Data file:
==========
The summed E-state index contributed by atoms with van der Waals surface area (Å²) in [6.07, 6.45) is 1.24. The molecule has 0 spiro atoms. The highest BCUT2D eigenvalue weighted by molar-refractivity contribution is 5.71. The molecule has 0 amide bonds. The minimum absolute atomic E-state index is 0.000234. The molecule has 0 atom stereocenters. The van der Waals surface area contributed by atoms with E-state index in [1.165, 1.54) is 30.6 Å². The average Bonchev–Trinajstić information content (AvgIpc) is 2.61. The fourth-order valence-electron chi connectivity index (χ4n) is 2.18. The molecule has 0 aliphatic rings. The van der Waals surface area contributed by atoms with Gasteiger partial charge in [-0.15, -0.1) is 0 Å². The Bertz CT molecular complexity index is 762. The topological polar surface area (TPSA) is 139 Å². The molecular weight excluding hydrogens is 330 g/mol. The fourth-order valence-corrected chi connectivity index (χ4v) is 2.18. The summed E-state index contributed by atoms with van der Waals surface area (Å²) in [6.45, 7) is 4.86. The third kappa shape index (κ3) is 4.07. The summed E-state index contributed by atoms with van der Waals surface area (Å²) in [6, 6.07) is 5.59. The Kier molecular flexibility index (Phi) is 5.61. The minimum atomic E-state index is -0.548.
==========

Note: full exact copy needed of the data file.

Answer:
The summed E-state index contributed by atoms with van der Waals surface area (Å²) in [6.07, 6.45) is 1.24. The molecule has 0 spiro atoms. The highest BCUT2D eigenvalue weighted by molar-refractivity contribution is 5.71. The molecule has 0 amide bonds. The minimum absolute atomic E-state index is 0.000234. The molecule has 0 atom stereocenters. The van der Waals surface area contributed by atoms with E-state index in [1.165, 1.54) is 30.6 Å². The average Bonchev–Trinajstić information content (AvgIpc) is 2.61. The fourth-order valence-electron chi connectivity index (χ4n) is 2.18. The molecule has 0 aliphatic rings. The van der Waals surface area contributed by atoms with Gasteiger partial charge in [-0.15, -0.1) is 0 Å². The Bertz CT molecular complexity index is 762. The topological polar surface area (TPSA) is 139 Å². The molecular weight excluding hydrogens is 330 g/mol. The fourth-order valence-corrected chi connectivity index (χ4v) is 2.18. The summed E-state index contributed by atoms with van der Waals surface area (Å²) in [6.45, 7) is 4.86. The third kappa shape index (κ3) is 4.07. The summed E-state index contributed by atoms with van der Waals surface area (Å²) in [6, 6.07) is 5.59. The Kier molecular flexibility index (Phi) is 5.61. The minimum atomic E-state index is -0.548.